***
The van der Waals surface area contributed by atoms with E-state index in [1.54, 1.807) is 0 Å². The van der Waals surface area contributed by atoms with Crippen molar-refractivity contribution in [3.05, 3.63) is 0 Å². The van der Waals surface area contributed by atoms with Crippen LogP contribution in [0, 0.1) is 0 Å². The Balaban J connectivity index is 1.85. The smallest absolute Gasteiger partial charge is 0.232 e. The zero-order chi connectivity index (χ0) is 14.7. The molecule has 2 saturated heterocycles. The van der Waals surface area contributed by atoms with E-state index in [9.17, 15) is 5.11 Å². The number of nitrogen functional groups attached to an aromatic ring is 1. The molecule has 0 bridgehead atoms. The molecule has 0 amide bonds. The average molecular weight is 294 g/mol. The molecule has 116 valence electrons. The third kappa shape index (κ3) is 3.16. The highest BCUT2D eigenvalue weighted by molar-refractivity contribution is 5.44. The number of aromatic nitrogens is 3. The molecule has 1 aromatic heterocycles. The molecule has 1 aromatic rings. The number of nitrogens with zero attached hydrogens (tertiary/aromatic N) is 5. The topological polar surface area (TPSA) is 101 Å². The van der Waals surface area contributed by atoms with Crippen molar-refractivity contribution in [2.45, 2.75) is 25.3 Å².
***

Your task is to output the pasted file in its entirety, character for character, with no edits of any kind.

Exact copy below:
The van der Waals surface area contributed by atoms with E-state index in [1.54, 1.807) is 0 Å². The van der Waals surface area contributed by atoms with Crippen molar-refractivity contribution in [3.05, 3.63) is 0 Å². The van der Waals surface area contributed by atoms with Crippen LogP contribution in [0, 0.1) is 0 Å². The Balaban J connectivity index is 1.85. The smallest absolute Gasteiger partial charge is 0.232 e. The zero-order chi connectivity index (χ0) is 14.7. The molecule has 2 saturated heterocycles. The van der Waals surface area contributed by atoms with E-state index in [9.17, 15) is 5.11 Å². The number of nitrogen functional groups attached to an aromatic ring is 1. The molecule has 0 bridgehead atoms. The molecule has 0 amide bonds. The average molecular weight is 294 g/mol. The molecule has 116 valence electrons. The third kappa shape index (κ3) is 3.16. The highest BCUT2D eigenvalue weighted by molar-refractivity contribution is 5.44. The number of aromatic nitrogens is 3. The molecule has 1 aromatic heterocycles. The molecule has 1 aromatic rings. The number of nitrogens with zero attached hydrogens (tertiary/aromatic N) is 5. The topological polar surface area (TPSA) is 101 Å². The van der Waals surface area contributed by atoms with Crippen molar-refractivity contribution in [2.45, 2.75) is 25.3 Å².